Drusus was the youngest son of Livia Drusilla from her marriage to Tiberius Claudius Nero, Drusus was born between mid-March and mid-April 38 BC, three months after Livia married Augustus on 17 January. Gerhard Radke has proposed the date of March 28 as his most likely birthday, rumors arose that Augustus was the childs real father, although this has never been authoritatively proven. Claudius, encouraged the rumor during his reign as emperor to create an impression of more direct lineage from Augustus. According to Suetonius, Drusus was originally given Decimus as his praenomen, Nero was a traditional cognomen of the Claudii, whereas Drusus was given to a branch of the gens Livia. Using a cognomen such as Nero as a first name was unusual, Drusus was raised in Claudius Neros house with his brother, the future emperor Tiberius, until his legal fathers death. The two brothers developed a close relationship that would last the rest of their lives. Tiberius named his eldest son after his brother, and Drusus did likewise, Drusus married Antonia Minor, the daughter of Mark Antony and Augustus sister, Octavia Minor, and gained a reputation of being completely faithful to her.
Their children were Germanicus, Claudius, a daughter named Livilla, after Drusus death, Antonia never remarried, though she outlived him by nearly five decades. Three emperors were direct descendants of Drusus, his son Claudius, his grandson Caligula, Augustus bestowed many honors on his stepsons. In 19 BC, Drusus was granted the ability to hold all public offices five years before the minimum age, when Tiberius left Italy during his term as praetor in 16 BC, Drusus legislated in his place. He became quaestor the following year, fighting against Raetian bandits in the Alps, Drusus repelled them, gaining honors, but was unable to smash their forces, and required reinforcement from Tiberius
The Frisii were among the migrating Germanic tribes that, following the breakup of Celtic Europe in the 4th century BC, settled along the North Sea. They came to control the area from roughly present-day Bremen to Brugge, in the 1st century BC, the Frisii halted a Roman advance and thus managed to maintain their independence. In the Germanic pre-Migration Period the Frisii and the related Chauci, all of these peoples shared a common material culture, and so cannot be defined archaeologically. On the east they were bordered by the Ampsivarii who lived at the mouth of the Ems until AD58, at which time the Chauci expelled them. The Chauci to the east were eventually assimilated by their descendants the Saxons in the 3rd century. The lands of the Frisii were largely abandoned by c.400 due to Migration wars, climatic deterioration and they lay empty for one or two centuries, when changing environmental and political conditions made the region habitable again. At that time, settlers came to be known as Frisians repopulated the coastal regions.
Medieval and accounts of Frisians refer to these new Frisians rather than to the ancient Frisii, what little is known of the Frisii is provided by a few Roman accounts, most of them military. Pliny the Elder said their lands were forest-covered with tall trees growing up to the edge of the lakes and they lived by agriculture and raising cattle. In his Germania Tacitus would describe all the Germanic peoples of the region as having elected kings with limited powers, the people lived in spread-out settlements. Early Roman accounts of war and raiding do not mention the Frisii as participants, though the neighboring Canninefates, the earliest mention of the Frisii tells of Drusus 12 BC war against the Rhine Germans and the Chauci. The Romans did not attack them after devastating the lands of the Rhine Germans, the account says that the Frisii were won over, suggesting a Roman suzerainty was imposed. Accounts of wars therefore mention the Frisii on both sides of the conflict, though the actions of troops under treaty obligation were separate from the policies of the tribe.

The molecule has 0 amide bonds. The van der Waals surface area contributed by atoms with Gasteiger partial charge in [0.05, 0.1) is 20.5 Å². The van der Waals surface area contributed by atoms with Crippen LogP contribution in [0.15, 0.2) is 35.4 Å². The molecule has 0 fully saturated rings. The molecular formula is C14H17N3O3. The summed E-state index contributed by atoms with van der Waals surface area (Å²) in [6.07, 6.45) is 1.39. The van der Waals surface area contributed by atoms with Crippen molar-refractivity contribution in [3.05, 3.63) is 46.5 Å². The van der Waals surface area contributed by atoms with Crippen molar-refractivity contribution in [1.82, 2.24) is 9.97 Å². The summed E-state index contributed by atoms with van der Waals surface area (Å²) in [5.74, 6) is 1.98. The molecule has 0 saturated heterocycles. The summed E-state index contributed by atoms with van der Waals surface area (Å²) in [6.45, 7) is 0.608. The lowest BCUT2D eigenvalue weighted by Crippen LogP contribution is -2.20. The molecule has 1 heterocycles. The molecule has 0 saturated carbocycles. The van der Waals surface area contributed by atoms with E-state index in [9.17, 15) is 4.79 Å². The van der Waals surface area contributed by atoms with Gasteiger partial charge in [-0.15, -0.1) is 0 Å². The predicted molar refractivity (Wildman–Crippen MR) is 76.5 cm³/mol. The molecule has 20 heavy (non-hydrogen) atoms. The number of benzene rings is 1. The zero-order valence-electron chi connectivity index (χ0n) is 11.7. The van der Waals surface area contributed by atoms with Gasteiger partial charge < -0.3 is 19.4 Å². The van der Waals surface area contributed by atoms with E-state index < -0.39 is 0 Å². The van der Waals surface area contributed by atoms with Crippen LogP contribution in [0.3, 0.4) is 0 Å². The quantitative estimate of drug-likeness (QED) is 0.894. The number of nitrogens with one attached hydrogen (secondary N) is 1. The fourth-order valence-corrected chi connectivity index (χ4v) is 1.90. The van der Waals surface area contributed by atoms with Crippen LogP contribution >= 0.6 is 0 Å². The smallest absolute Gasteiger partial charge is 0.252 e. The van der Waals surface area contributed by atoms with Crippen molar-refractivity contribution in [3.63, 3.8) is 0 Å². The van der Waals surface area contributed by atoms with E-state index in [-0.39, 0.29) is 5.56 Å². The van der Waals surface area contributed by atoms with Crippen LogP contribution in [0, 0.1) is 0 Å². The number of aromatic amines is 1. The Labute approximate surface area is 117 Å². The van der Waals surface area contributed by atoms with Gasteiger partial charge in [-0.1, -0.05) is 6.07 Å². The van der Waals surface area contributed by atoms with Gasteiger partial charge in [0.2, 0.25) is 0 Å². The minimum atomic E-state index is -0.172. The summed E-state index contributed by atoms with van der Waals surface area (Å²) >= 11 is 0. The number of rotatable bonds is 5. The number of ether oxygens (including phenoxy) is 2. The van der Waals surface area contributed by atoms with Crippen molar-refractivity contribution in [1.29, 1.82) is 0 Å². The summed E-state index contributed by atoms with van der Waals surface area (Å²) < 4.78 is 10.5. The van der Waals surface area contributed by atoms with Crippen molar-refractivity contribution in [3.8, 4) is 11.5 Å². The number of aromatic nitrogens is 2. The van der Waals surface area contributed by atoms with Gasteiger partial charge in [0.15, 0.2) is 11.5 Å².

The Frisii were little more than occasional and incidental players in Roman accounts of history, as a consequence, references to them are disjoint and offer little useful information about them. When Drusus brought Roman forces through Frisii lands in 12 BC and won them over, by AD28 the Frisii had had enough. They hanged the Roman soldiers collecting the tax and forced the governor to flee to a Roman fort, the propraetor of Germania Inferior, Lucius Apronius, raised the siege and attacked the Frisii, but was defeated at the Battle of Baduhenna Wood after suffering heavy losses. For whatever reason, the Romans did not seek revenge and the matter was closed, the prestige of the Frisii among the neighboring Germanic tribes was raised considerably. After their experiences with the predatory Roman governor and Lucius Apronius, in AD47, a certain Gannascus of the Canninefates led the Frisii and the Chauci to rebel